Will voters accept the 2020 election results?
The 2016 elections were memorable for many reasons. There was a great deal of drama surrounding the presidential debates, in no small part because there were many more candidates than usual, including new and old political figures. As nominees were declared and voters readied to cast their ballots in November, there was a sense of uncertainty. Many voters were afraid their vote wouldn't count, convinced there was a conspiracy against them. Political experts started to weigh in, proposing a hypothetical future where one of the candidates refused to accept the results of the election.
The Right to Recount
It might sound outlandish to imagine a candidate refusing to accept the results of an election, but it is not unheard of. There are countless examples of politicians asking for a recount before they concede defeat. While it is mostly reserved for smaller elections, where the limited pool of voters naturally makes the race much tighter, it has happened in larger elections as well. Most famously, Al Gore asked for a recount in Florida when George Bush was declared winner. Gore ultimately conceded the race after the election was again called in favor of Bush. Gore supporters were unhappy with the result, arguing the election was rigged as Gore had won the popular vote, so in their mind, he deserved to be President. Nevertheless, they begrudgingly accepted the results of the election.
A similar situation happened in 2016, but there were a few notable differences. In 2000, Gore and his followers had never expressed distrust in the system. In 2016, months before the elections were even slated to begin, Donald Trump publicly aired his grievances with the voting system. He insisted the process was rigged against him. His loyal base echoed these sentiments, and even though no votes had been cast, there was a growing conspiracy of voter fraud.
Part of the frustration had to do with the polling, which skewed heavily in favor of Hillary Clinton. Supporters of Donald Trump felt these polls were diminishing their voice and attempting to manipulate the election in favor of Clinton. They believed Republican voters who saw the polls would be less likely to cast a vote, since it seemed like the election was already settled.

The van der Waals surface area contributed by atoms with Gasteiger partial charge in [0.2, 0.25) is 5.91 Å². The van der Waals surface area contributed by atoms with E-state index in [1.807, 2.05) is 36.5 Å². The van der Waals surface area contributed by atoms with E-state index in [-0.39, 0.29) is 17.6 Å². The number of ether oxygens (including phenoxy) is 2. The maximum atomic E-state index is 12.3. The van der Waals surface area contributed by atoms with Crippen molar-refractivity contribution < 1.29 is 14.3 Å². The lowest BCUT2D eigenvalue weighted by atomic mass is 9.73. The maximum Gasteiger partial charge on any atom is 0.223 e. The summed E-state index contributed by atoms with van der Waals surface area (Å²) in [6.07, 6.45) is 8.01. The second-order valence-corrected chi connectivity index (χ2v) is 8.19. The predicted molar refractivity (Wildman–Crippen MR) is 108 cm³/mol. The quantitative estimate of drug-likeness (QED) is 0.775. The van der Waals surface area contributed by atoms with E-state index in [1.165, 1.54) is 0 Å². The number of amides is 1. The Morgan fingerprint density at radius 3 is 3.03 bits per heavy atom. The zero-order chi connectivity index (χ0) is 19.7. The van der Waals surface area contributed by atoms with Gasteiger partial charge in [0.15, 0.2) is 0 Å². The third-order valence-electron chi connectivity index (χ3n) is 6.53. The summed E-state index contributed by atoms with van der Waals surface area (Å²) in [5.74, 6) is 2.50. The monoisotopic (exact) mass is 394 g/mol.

Despite the fears of a rigged race, Donald Trump won the election. Like President Bush before him, he won the electoral vote while narrowly losing the popular vote. As usual, there was a peaceful transition of power, and Donald Trump became the 45th president.
The Fear of Voter Fraud
Even though the 2016 election proceeded as normal, President Trump continued to speak out against the system, insisting there were millions of votes illegally cast. Once again, his supporters believed these claims. It was not only Trump supporters who questioned the legitimacy of the race. Many Democratic voters believed the election was tainted in some fashion, believing victory was stolen away from them by an outside influence.
Whenever the prospect of voter fraud is brought up, political experts are quick to offer their opinions, backed up with years of extensive research on the subject. Historically speaking, there are few recorded cases of voter fraud. In most cases, supposed cases of voter fraud are nothing more than mistakes made by voters or political administrators. The United States has many systems and safeguards in place to catch these errors and correct them before an election is called.
In the 2016 elections, over 135 million voters went to the polls or mailed in ballots declaring who they wanted to lead the country. Of all those votes, there were only four instances of voter fraud. Two cases were from voters who tried to cast two ballots at different polling stations. There was another example of a woman in Illinois using the ballot of her deceased husband, who had previously applied for an absentee ballot, to cast an additional vote. The most serious case was in Florida, where an election official was caught filling in the bubble on absentee ballots for a mayoral candidate, though after an investigation, it was determined she had no changed any of the presidential votes.
Heading into 2020
Political experts agree there was no sabotage on either side of the political spectrum in 2016. Even with only four reported instances of voter fraud, voters are less confident than ever in the system heading into the2020 elections. Some uncertainty has to do with the voting landscape changing because of Covid-19. Many states are considering voting entirely by mail to support social distancing. Once again, President Trump has called foul, insisting absentee ballots are subject to voter fraud, believing his political enemies are pushing for absentee ballots to undermine the election.
While it is true absentee ballots have more security risks than traditional ballots, it is not as dire as the President insists. In fact, there are several states which have conducted elections entirely by mail for years without any issue.
There is a great deal of debate over whether the candidates and their voters will accept the 2020 election results. As in 2016, many are imagining a future where a candidate refuses to accept defeat, speculating on what would happen as a result. Despite a growing distrust in the system, it seems unlikely any candidate would deny the results of the election. History has shown that, even in contentious and tight races, the loser has ultimately conceded defeat and accepted the results of the election. At worse, the election results may be held up if a recount is demanded in the battleground states.
It is highly likely the voters of the defeated candidate will complain about rigged polls or insist the process was broken, but this is often nothing more than a coping mechanism. Some voters may even insist the winner is not truly the President in their eyes, which is not unusual after an election, but it does not change the results of the vote.